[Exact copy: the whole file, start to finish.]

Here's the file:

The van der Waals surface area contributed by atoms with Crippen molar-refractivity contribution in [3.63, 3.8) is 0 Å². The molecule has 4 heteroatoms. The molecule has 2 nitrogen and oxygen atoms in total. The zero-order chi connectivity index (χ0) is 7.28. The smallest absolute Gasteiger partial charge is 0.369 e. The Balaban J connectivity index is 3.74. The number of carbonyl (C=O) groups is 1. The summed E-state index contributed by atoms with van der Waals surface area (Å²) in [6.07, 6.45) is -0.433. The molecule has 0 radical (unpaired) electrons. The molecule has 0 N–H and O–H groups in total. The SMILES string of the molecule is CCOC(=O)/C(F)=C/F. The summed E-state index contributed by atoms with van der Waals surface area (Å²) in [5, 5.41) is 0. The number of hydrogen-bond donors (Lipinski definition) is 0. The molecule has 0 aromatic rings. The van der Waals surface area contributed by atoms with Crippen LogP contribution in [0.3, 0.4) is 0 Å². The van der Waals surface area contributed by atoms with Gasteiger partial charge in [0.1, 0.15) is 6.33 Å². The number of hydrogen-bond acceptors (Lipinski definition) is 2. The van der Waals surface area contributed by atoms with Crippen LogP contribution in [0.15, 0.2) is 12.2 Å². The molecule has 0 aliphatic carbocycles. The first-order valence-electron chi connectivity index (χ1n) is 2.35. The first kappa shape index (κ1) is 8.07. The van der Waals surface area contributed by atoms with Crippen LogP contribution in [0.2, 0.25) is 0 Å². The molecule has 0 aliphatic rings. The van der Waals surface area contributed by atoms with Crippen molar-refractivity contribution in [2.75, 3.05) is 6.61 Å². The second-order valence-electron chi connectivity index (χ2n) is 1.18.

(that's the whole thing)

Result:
The van der Waals surface area contributed by atoms with Crippen molar-refractivity contribution in [3.63, 3.8) is 0 Å². The molecule has 4 heteroatoms. The molecule has 2 nitrogen and oxygen atoms in total. The zero-order chi connectivity index (χ0) is 7.28. The smallest absolute Gasteiger partial charge is 0.369 e. The Balaban J connectivity index is 3.74. The number of carbonyl (C=O) groups is 1. The summed E-state index contributed by atoms with van der Waals surface area (Å²) in [6.07, 6.45) is -0.433. The molecule has 0 radical (unpaired) electrons. The molecule has 0 N–H and O–H groups in total. The SMILES string of the molecule is CCOC(=O)/C(F)=C/F. The summed E-state index contributed by atoms with van der Waals surface area (Å²) in [5, 5.41) is 0. The number of hydrogen-bond donors (Lipinski definition) is 0. The molecule has 0 aromatic rings. The van der Waals surface area contributed by atoms with Crippen LogP contribution in [0.3, 0.4) is 0 Å². The van der Waals surface area contributed by atoms with Gasteiger partial charge in [0.1, 0.15) is 6.33 Å². The number of hydrogen-bond acceptors (Lipinski definition) is 2. The van der Waals surface area contributed by atoms with Crippen LogP contribution in [0.15, 0.2) is 12.2 Å². The molecule has 0 aliphatic carbocycles. The first-order valence-electron chi connectivity index (χ1n) is 2.35. The first kappa shape index (κ1) is 8.07. The van der Waals surface area contributed by atoms with Crippen LogP contribution in [0.2, 0.25) is 0 Å². The molecule has 0 aliphatic rings. The van der Waals surface area contributed by atoms with Crippen molar-refractivity contribution in [2.75, 3.05) is 6.61 Å². The second-order valence-electron chi connectivity index (χ2n) is 1.18.